Jethro Tull’s ‘Locomotive Breath’ was a brilliant moment of studio trickery

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Beginning with a wistful blues then charging forward with a brilliantly contained moxie, Jethro Tull’s “Locomotive Breath” doesn’t at first present as this eerily impellent message song — much less the seminal moment for an underutilized woodwind instrument. But that’s exactly what this is.

And it’s a good thing, too.

After all, “Locomotive Breath,” a chillingly prophetic indictment of over population (it was released, after all, this week back in 1971 as part of Aqualung), risked getting lost on an album that’s simply bursting with strange, forgotten, sometimes unsavory characters (not least of which is the leering homeless man of its title track) and blunt questions about faith and its earthly trappings (“My God,” and the closing “Wind Up”).

True, “Locomotive Breath” boasts a chugging, metallic riff, added by band leader Ian Anderson himself to mimic the passing of a night train — unusual on Aqualung, a largely acoustic prog-rock album. But even that had been a staple for Jethro Tull. There’s not much to differentiate “Locomotive Breath” from a trio of respectable, though largely uninteresting blues rock-influenced albums Anderson and Co. produced over the previous three years.

At least, not at first. The song is building, though — relentlessly, improbably — towards popular music’s most distinctive flute solo. Seriously. Anderson completely rocks an aerophone on this one. In a year that saw the release of prog classics like Fragile from Yes, Tarkus by Emerson Lake and Palmer and Nursery Cryme by Genesis, the flute (even more than the flautist himself, leaping around like a beardy, garden gnome) was this curiously involving, out-of-nowhere delight.

Of course, the presence of that very woodwind made Jethro Tull’s eventual winning of the first-ever heavy metal Grammy in 1989 all the more curious. If anything, this band, back in the day, could’ve rightly be called a more commercial version of Frank Zappa’s Mothers of Invention. Really, other than that brief moment of dizzying release from Anderson on the flute, “Locomotive Breath” boasts a coiled sense of looming menace. It’s not really loud at all.

I used to credit drummer Clive Bunker, recording his last album with Jethro Tull, for holding this shuddering beast together — only, it turns out, Anderson provided the basic rhythm track for “Locomotive Breath” too, putting down high-hat and bass drums in the echo-filled Island Records studio on London’s Basing Street in December of 1970.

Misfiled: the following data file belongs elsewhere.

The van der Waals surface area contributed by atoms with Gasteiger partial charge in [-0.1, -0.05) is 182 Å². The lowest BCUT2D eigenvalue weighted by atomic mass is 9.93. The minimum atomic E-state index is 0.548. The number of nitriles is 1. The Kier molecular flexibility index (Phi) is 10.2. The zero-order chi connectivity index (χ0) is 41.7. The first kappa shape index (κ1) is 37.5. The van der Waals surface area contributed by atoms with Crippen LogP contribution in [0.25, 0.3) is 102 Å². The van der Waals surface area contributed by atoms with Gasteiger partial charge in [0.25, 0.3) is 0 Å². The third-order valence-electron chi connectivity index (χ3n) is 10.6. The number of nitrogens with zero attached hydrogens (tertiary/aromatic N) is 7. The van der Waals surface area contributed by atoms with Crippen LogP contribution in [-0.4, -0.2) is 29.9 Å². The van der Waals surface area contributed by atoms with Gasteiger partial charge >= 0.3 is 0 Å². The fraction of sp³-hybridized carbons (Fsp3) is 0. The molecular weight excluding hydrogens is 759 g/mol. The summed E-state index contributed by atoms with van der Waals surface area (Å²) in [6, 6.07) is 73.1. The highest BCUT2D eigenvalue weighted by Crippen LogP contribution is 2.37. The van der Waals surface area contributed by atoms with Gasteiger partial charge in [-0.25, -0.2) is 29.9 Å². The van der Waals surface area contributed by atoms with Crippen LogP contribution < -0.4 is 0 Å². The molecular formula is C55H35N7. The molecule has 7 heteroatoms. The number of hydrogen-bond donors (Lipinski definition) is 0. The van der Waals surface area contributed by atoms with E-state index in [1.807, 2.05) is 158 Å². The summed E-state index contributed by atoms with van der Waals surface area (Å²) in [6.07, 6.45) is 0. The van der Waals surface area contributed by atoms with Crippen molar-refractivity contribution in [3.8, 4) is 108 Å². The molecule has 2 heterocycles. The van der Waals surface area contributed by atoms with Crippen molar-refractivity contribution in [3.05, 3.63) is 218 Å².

As coherent as “Locomotive Breath” has always seemed — like the most successful synthesis yet of Jethro Tull’s combination of blues rock, madrigal whimsy and prog — the song was actually pieced together, element by element, from Anderson’s rough draft. John Evan put in some piano, then Bunker added toms and cymbals and, finally, guitarist Martin Barre contributed a lead solo. The intro was tacked on later. It was, in the end, a canny (and again fairly prescient) bit of studio trickery, with single members adding their bits while Jethro Tull itself was never all together in the same room at the same time.

Yet from these disparate pieces emerged a capstone moment for Jethro Tull, this nasty, propulsive grumble — as un-liturgical as it was groovy. Oh, and with a best-ever (not that the list in rock is very long) solo on the flute. Seriously.

Nick DeRiso

Nick DeRiso

Nick DeRiso has explored music for USA Today, All About Jazz and a host of others. Honored as columnist of the year five times by the Associated Press, Louisiana Press Association and Louisiana Sports Writers Association, he oversaw a daily section named Top 10 in the nation by the AP before co-founding Something Else! Nick is now associate editor of Ultimate Classic Rock.
Nick DeRiso
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